3 years ago

Health problems in former elite female football players: Prevalence and risk factors

A. Junge, B. Prinz, J. Dvořák, A. Prien
The aim of this study was to assess the prevalence of health problems and associated risk factors in former elite female football players. A cross-sectional research design was employed, using an online questionnaire on personal characteristics and health complaints during/after the career. One hundred fifty-two (response rate: 62.0%) former first German league players answered the survey. Around 70% described their current health as good or very good. Over half (57.9%) reported knee problems during the last 4 weeks while exercising and a third (33.6%) during normal daily activities. The second most common location for complaints was the head (53.3%). Almost one quarter (23.7%) of players suffered from osteoarthritis (OA). Regression analysis showed that OA in knee/ankle and physical complaints (PC) in knee/ankle/head were significantly predicted by number and severity of previous injuries (P < 0.05). Further, increases in age, training volume, and level of play were associated with an increased likelihood of presenting with OA (P < 0.05), but not PC. In conclusion, a football career may lead to specific long-term health problems in elite female players. Prevention strategies should focus on knee, ankle, and head injuries. Future studies are needed to clinically assess the prevalence rates of OA and possible neurocognitive changes.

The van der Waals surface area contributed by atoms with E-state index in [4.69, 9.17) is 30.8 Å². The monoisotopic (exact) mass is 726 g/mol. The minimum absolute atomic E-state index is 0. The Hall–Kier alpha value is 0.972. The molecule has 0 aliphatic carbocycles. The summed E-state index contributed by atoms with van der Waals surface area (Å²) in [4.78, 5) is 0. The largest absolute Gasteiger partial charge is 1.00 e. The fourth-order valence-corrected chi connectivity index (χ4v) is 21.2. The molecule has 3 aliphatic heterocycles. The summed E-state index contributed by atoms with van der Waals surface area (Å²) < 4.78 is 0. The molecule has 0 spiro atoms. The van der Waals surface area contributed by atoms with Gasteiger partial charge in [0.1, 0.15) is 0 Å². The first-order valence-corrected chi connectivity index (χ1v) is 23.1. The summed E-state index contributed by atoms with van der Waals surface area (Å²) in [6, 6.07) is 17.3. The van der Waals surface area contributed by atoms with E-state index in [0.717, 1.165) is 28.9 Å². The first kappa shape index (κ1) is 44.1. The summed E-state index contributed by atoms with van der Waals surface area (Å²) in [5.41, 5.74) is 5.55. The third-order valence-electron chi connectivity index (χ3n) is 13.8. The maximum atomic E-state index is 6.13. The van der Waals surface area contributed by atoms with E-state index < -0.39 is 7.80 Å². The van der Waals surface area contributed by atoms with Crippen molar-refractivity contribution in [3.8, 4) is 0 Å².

Publisher URL: http://onlinelibrary.wiley.com/resolve/doi

DOI: 10.1111/sms.12747

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